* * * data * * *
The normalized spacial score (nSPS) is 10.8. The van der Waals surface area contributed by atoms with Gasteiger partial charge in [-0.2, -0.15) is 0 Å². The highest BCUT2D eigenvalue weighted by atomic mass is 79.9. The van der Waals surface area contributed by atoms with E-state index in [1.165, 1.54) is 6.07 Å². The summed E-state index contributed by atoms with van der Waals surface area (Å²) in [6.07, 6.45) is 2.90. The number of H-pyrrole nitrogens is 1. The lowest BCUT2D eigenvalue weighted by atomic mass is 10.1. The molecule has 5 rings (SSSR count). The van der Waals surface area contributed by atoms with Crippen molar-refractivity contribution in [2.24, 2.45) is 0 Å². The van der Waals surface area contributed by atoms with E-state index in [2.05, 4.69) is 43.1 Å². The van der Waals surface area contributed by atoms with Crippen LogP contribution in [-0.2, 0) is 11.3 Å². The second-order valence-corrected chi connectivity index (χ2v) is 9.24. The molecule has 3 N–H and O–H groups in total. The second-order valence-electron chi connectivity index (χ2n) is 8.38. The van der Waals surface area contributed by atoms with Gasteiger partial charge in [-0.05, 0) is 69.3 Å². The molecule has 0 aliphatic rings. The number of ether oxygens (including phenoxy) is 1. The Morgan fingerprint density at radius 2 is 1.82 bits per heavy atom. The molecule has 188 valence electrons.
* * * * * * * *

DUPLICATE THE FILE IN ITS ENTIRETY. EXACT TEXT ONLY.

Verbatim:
The normalized spacial score (nSPS) is 10.8. The van der Waals surface area contributed by atoms with Gasteiger partial charge in [-0.2, -0.15) is 0 Å². The highest BCUT2D eigenvalue weighted by atomic mass is 79.9. The van der Waals surface area contributed by atoms with E-state index in [1.165, 1.54) is 6.07 Å². The summed E-state index contributed by atoms with van der Waals surface area (Å²) in [6.07, 6.45) is 2.90. The number of H-pyrrole nitrogens is 1. The lowest BCUT2D eigenvalue weighted by atomic mass is 10.1. The molecule has 5 rings (SSSR count). The van der Waals surface area contributed by atoms with Crippen molar-refractivity contribution in [2.24, 2.45) is 0 Å². The van der Waals surface area contributed by atoms with E-state index in [2.05, 4.69) is 43.1 Å². The van der Waals surface area contributed by atoms with Crippen LogP contribution in [-0.2, 0) is 11.3 Å². The second-order valence-corrected chi connectivity index (χ2v) is 9.24. The molecule has 3 N–H and O–H groups in total. The second-order valence-electron chi connectivity index (χ2n) is 8.38. The van der Waals surface area contributed by atoms with Gasteiger partial charge in [-0.05, 0) is 69.3 Å². The molecule has 0 aliphatic rings. The number of ether oxygens (including phenoxy) is 1. The Morgan fingerprint density at radius 2 is 1.82 bits per heavy atom. The molecule has 188 valence electrons.